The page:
Need an organization tool? Need a way to record audio? Need a way to hi-light web text? Need a way to record or video chat? Need a place to store and share files, pictures, and other info?
There's a frickin app for that.
Now, I know I sound a little pessimistic. It's actually kind of amazing how easy it is to find a technological tool to fit your needs. That being said, I'm still slightly overwhelmed.
Allow me to explain.
Recently I learned about the educational uses of Skype, Evernote, Diigo, and Dropbox.
Skype is pretty much the best way to get a guest speaker/expert to virtually drop in on your classroom and give a lecture. It can also be used for group work, especially if the students are unable to meet physically. And it's helpful for getting in touch with those parents who always miss their parent-teacher conferences.
Evernote is my own personal organizer. I use it everyday to organize my class schedule and keep track of all the things I have to do. I can plug dates and tasks into a table and check off each completed task with check boxes, which are my favorite feature. I can also toggle from doc to doc within a notebook so I don't have to have a million word windows open at once. It's also very easy to add pictures or audio recordings to a note (and there's a handy little Evernote icon built into my task bar that will download something directly from the internet into Evernote).
I was not as impressed with Diigo. Yes, it's really handy if you're doing research. It allows you to keep a meta list of bookmarks (online, not in your web browser so you can access them anywhere). It allows you to hi-light, but only html text. You still can't hi-light pdf's (a huge downfall in my opinion). And it allows you to make notes. All in all this is pretty cool. But, to me, it seems like a lot of extra work when I could just print the article and hi-light it, or copy and paste the content I need into another document. With Diigo I have to log into another website. I don't know, maybe it would suit me more if it was on my desktop.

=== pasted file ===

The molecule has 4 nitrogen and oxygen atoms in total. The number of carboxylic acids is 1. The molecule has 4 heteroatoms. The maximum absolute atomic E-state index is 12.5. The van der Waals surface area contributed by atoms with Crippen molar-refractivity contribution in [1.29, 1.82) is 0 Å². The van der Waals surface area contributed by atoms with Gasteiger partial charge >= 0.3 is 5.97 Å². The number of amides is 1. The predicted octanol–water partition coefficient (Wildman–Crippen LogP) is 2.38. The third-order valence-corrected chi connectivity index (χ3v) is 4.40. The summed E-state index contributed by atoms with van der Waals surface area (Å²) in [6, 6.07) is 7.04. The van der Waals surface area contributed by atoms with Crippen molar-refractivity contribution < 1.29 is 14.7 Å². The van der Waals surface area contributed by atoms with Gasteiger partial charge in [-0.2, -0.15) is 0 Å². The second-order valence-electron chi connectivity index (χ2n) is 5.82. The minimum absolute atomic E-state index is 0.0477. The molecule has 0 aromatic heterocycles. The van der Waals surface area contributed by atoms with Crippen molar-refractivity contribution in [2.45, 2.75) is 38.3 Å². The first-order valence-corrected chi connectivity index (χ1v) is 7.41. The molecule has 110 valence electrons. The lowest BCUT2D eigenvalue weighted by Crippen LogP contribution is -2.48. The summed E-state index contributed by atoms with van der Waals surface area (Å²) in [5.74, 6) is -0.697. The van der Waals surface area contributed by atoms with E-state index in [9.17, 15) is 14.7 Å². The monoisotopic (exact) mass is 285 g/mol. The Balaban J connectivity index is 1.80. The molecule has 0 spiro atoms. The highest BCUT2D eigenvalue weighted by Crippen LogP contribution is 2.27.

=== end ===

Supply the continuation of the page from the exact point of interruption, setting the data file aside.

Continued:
The last piece of technology I learned about was dropbox. This is a site like Cloud or Carbonite that allows you to store data online. You can also share documents with other people etc. I think this is useful, but I don't know how often I will use it, especially since I use google to share docs and that's easier to access because it's connected to my email. Yes, I think it's important to back up all your files. But, if you're like me, I have a lot of files and I've already reached my limit on dropbox. I find myself less inclined to use it now that I have to pay for more storage space or refer 25 friends to get the space I need.
Now, it's true, these last two pieces of technology are totally useful. But, for me at least, I find that I really only have room for a few tools in my toolbox. I like to have a hammer and screwdriver handy. These are tools I know and with which I'm familiar, but give me a full case of tools, drawers and drawers, and not only do I not know what to use, I just avoid the drawer completely because there are too many items from which to choose. My life is complicated enough without constantly worrying about what internet program I should use or wondering where I stored a particular piece of information. Figuring out where I put the info and accessing it sometimes takes longer than just putting the info in a word doc or in Evernote or just writing it down. Paper is still useful!
I think that's why I like Evernote so much. It's kind of a one-stop shop for all my organizational/educational/instructional needs. I can't handle all the other tools. There are just too many. I have so much going on that basic, non-complex technology is what I crave. I am a simple girl. I like paper and lists and technological tools that mimic such items. I'm just not adept at organizing all my organizational tools.
Although, I'm sure there's an app for that.